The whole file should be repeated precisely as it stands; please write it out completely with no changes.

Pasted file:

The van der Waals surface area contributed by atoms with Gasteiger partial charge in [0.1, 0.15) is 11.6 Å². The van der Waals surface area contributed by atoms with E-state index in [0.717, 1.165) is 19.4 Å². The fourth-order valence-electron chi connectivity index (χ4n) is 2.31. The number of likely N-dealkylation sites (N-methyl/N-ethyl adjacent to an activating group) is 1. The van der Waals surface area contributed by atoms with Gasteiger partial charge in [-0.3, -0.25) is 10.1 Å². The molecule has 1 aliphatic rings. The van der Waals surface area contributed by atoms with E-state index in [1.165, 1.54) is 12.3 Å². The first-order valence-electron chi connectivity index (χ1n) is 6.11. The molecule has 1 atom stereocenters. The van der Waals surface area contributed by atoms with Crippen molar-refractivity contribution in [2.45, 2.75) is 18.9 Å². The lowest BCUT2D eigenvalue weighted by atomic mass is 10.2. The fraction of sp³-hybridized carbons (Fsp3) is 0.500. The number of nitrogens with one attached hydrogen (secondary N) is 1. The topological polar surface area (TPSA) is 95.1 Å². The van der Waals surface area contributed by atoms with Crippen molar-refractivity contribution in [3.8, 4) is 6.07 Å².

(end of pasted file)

The van der Waals surface area contributed by atoms with Gasteiger partial charge in [0.1, 0.15) is 11.6 Å². The van der Waals surface area contributed by atoms with E-state index in [0.717, 1.165) is 19.4 Å². The fourth-order valence-electron chi connectivity index (χ4n) is 2.31. The number of likely N-dealkylation sites (N-methyl/N-ethyl adjacent to an activating group) is 1. The van der Waals surface area contributed by atoms with Gasteiger partial charge in [-0.3, -0.25) is 10.1 Å². The molecule has 1 aliphatic rings. The van der Waals surface area contributed by atoms with E-state index in [1.165, 1.54) is 12.3 Å². The first-order valence-electron chi connectivity index (χ1n) is 6.11. The molecule has 1 atom stereocenters. The van der Waals surface area contributed by atoms with Crippen molar-refractivity contribution in [2.45, 2.75) is 18.9 Å². The lowest BCUT2D eigenvalue weighted by atomic mass is 10.2. The fraction of sp³-hybridized carbons (Fsp3) is 0.500. The number of nitrogens with one attached hydrogen (secondary N) is 1. The topological polar surface area (TPSA) is 95.1 Å². The van der Waals surface area contributed by atoms with Crippen molar-refractivity contribution in [3.8, 4) is 6.07 Å².